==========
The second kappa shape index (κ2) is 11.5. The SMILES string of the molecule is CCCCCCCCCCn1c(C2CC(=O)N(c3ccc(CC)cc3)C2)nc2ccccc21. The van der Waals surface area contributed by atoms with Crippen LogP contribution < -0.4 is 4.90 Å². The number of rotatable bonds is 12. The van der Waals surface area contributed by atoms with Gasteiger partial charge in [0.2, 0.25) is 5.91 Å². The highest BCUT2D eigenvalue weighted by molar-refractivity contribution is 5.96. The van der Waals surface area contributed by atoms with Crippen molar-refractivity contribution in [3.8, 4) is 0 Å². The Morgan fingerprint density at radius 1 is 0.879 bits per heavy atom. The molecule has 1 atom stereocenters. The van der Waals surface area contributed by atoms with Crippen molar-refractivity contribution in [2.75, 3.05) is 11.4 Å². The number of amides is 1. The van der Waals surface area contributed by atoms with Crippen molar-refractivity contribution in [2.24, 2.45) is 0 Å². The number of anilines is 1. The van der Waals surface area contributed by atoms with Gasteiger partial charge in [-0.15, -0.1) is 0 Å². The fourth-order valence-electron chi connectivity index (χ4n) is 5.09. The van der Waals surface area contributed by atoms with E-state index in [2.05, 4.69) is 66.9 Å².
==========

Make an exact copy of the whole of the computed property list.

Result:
The second kappa shape index (κ2) is 11.5. The SMILES string of the molecule is CCCCCCCCCCn1c(C2CC(=O)N(c3ccc(CC)cc3)C2)nc2ccccc21. The van der Waals surface area contributed by atoms with Crippen LogP contribution < -0.4 is 4.90 Å². The number of rotatable bonds is 12. The van der Waals surface area contributed by atoms with Gasteiger partial charge in [0.2, 0.25) is 5.91 Å². The highest BCUT2D eigenvalue weighted by molar-refractivity contribution is 5.96. The van der Waals surface area contributed by atoms with Crippen molar-refractivity contribution in [3.8, 4) is 0 Å². The Morgan fingerprint density at radius 1 is 0.879 bits per heavy atom. The molecule has 1 atom stereocenters. The van der Waals surface area contributed by atoms with Crippen molar-refractivity contribution in [2.75, 3.05) is 11.4 Å². The number of amides is 1. The van der Waals surface area contributed by atoms with Crippen molar-refractivity contribution in [2.24, 2.45) is 0 Å². The number of anilines is 1. The van der Waals surface area contributed by atoms with Gasteiger partial charge in [-0.15, -0.1) is 0 Å². The fourth-order valence-electron chi connectivity index (χ4n) is 5.09. The van der Waals surface area contributed by atoms with E-state index in [2.05, 4.69) is 66.9 Å².